Several regions of the United Kingdom have been fighting the neurologic form of equine herpesvirus type 1 (EHV-1). At least 12 horses have been euthanized due to advanced neurologic deterioration resulting from infection. According to the British Horse Society, there are currently no horse movement restrictions imposed by the United Kingdom's Department for Environment, Food and Rural Affairs (Defra) as a result of the outbreak, but officials are recommending that horse owners exercise caution in transporting horses.
United States veterinarians have had their own struggle with neurologic EHV-1, when the virus hit animals in Ohio, Pennsylvania, and Virginia early this year. The EHV-1 organism can cause three different forms of disease, including rhinopneumonitis (a respiratory disease often affecting young horses), abortions in pregnant mares, and neurologic disease. There are at least seven other strains of equine herpesviruses. Horses can survive the neurologic form of EHV-1 with supportive care, but if a horse becomes recumbent (stays down), it is difficult to nurse the horse back to health. Clinical signs of the U.K. cases have included hindlimb stiffness and a reluctance to move, hindlimb ataxia (incoordination), bladder paralysis or urine dribbling, and reduced tail tone. Signs in severe cases progressed to include frontlimb stiffness, ataxia, and recumbency. Some of the cases were preceded by pyrexia, or fever.
The first cases of EHV in the U.K. were reported at a racing stable in Gloucestershire, where two affected horses died. A point-to-point horse died of the virus in Sussex, and two showjumpers in Surrey experienced a mild form of the neurological strain of EHV-1 and are recovering. The Bromley Common area of Kent has been hit the hardest in the outbreak--seven horses died or were euthanized due to EHV-1. Two additional horses have been euthanized in Essex, according to an April 11 report from the United Kingdom's Animal Health Trust. Officials have not reported a connection between any of the outbreak premises.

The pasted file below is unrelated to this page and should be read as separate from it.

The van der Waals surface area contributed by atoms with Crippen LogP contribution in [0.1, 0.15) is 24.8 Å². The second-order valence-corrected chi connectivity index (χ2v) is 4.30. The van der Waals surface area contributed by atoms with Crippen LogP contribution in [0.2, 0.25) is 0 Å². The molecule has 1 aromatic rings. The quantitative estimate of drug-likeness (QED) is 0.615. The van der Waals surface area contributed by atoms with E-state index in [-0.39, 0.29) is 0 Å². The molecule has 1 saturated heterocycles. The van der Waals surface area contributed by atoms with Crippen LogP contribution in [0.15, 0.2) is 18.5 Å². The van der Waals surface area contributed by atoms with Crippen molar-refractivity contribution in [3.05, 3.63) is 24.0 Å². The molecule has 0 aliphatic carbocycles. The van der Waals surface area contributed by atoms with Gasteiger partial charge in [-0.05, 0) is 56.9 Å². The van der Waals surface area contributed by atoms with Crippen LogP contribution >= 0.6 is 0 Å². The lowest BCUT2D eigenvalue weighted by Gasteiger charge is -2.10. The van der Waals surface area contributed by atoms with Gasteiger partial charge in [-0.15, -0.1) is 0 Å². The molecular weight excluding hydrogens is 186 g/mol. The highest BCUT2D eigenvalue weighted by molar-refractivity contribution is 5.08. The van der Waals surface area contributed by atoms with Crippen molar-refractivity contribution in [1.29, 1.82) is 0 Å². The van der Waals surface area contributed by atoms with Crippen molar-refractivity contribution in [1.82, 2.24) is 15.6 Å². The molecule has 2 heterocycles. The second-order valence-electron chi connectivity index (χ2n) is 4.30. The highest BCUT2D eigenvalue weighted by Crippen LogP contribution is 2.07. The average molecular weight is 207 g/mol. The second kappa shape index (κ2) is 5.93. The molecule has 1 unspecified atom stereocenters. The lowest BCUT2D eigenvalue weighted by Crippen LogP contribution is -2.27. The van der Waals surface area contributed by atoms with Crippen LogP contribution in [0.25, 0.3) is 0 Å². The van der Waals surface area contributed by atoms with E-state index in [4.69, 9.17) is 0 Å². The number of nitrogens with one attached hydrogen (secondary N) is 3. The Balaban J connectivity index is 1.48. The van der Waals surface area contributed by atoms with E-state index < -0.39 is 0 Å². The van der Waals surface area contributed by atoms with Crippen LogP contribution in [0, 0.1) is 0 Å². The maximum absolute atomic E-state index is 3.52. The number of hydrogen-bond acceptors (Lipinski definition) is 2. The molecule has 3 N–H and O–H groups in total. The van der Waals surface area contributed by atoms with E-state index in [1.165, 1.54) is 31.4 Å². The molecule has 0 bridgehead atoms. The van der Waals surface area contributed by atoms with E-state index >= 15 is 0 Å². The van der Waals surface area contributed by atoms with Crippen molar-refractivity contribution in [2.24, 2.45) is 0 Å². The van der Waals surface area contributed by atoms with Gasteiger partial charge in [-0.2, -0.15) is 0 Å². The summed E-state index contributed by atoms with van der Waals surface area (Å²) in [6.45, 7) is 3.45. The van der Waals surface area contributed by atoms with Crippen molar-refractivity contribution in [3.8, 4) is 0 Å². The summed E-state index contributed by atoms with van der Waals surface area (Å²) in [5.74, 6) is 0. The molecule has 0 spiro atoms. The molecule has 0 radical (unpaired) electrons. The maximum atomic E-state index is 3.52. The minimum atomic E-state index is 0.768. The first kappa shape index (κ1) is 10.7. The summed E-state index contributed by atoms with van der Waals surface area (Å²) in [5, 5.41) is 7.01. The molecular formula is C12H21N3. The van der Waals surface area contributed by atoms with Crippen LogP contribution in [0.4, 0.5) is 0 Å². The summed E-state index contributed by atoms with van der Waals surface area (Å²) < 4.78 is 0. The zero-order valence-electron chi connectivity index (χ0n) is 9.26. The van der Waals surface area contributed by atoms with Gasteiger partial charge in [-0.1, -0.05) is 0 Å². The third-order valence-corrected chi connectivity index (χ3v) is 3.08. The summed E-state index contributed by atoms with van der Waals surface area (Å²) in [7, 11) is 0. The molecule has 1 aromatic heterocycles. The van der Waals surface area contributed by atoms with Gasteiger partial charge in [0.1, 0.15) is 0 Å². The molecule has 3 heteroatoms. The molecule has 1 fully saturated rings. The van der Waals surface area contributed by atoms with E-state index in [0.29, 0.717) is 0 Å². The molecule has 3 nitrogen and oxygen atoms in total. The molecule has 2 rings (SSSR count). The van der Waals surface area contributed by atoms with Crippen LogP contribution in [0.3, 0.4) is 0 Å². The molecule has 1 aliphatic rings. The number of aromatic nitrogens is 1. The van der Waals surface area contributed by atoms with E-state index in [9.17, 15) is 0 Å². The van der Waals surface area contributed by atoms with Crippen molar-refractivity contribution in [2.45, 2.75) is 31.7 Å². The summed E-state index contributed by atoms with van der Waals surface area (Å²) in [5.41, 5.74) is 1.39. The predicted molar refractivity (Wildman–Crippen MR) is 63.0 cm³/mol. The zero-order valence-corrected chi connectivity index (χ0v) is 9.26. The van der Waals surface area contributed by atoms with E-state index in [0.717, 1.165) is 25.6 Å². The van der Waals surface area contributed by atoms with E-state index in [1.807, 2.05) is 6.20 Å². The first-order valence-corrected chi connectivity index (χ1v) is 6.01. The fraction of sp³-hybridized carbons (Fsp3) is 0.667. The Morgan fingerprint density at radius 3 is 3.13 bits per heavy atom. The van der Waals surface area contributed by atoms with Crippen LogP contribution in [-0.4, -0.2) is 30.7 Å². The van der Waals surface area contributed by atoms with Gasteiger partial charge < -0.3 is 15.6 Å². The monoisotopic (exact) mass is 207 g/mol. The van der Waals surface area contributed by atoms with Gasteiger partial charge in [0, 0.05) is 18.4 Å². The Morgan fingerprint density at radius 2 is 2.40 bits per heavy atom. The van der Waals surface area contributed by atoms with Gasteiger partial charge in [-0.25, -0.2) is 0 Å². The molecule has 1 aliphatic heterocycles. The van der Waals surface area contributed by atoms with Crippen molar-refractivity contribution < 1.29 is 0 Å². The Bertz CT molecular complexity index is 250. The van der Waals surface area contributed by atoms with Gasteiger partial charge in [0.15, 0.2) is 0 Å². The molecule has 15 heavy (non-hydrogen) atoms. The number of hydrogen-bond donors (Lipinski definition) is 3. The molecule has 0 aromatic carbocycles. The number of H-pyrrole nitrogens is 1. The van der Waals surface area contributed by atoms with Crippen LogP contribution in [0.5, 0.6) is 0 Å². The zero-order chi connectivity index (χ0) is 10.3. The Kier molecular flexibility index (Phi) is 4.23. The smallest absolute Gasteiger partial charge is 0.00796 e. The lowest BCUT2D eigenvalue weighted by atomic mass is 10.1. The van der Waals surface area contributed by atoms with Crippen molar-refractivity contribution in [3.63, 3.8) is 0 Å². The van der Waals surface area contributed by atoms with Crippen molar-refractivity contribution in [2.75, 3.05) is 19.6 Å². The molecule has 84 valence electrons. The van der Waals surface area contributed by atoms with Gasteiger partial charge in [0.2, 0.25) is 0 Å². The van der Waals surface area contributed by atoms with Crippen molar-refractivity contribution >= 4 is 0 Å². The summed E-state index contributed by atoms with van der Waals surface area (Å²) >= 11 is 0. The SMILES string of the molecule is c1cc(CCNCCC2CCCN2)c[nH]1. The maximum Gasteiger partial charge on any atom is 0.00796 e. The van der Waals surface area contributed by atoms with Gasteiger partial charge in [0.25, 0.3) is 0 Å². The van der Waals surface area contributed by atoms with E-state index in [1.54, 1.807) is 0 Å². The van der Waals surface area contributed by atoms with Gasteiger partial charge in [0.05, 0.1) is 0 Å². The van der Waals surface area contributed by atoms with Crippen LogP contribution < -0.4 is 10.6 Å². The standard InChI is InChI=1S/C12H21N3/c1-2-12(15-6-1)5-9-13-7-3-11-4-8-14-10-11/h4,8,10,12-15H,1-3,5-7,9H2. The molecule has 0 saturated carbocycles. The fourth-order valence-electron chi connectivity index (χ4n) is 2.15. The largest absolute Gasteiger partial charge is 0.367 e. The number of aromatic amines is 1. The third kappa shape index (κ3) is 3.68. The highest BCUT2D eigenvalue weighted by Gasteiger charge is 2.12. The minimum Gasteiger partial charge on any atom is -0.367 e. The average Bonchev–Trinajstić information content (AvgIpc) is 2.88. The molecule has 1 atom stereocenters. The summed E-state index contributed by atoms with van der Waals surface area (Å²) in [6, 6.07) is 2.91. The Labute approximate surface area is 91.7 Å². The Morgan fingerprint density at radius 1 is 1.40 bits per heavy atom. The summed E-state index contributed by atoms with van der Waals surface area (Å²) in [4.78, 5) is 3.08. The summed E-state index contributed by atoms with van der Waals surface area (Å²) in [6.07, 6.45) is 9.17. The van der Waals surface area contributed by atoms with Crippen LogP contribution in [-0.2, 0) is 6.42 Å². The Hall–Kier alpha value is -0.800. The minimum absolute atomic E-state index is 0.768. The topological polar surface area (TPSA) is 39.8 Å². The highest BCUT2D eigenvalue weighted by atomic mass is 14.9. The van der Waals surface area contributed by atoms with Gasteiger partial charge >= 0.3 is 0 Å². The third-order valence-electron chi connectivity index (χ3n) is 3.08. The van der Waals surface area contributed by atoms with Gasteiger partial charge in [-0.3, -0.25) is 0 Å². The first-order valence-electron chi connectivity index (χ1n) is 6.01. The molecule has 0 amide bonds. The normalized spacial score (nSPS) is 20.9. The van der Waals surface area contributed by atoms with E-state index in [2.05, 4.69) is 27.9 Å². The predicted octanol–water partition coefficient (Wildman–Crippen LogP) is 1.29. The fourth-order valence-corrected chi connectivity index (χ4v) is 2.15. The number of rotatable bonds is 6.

British Horse Society's Head of Welfare, Kerstin Alford, said, "We fully appreciate horse owners' concern at this worrying time, and we want to help as much as we can. Our advice is to monitor your horse's health closely and take sensible precautions when hacking out or traveling, avoiding any areas where the virus has been confirmed. Should your horse be unfortunate enough to show signs of the virus, try to keep him isolated and use disinfectant every time he is handled, both before and afterwards. If possible, whoever is handling an infected horse should not come into contact with other horses until the virus has abated.
"The virus does not spread over long distances through the air and infection is usually passed from horse to horse by contact, but if you are concerned you should contact your vet for further advice," Alford added.
The British Horse Society is advising its members to exercise common sense over the recent outbreak and is ready to offer help in the way of information to any horse owner during the current time of concern. Visit http://www.bhs.org.uk for more information.
An April 11 Pro-MED report quoted Horse & Hound
magazine as saying, "Anyone wishing to travel should first check with organizers that the event is still running; secondly they should be make sure that they will not be traveling from an area in close proximity to one of the recent outbreaks."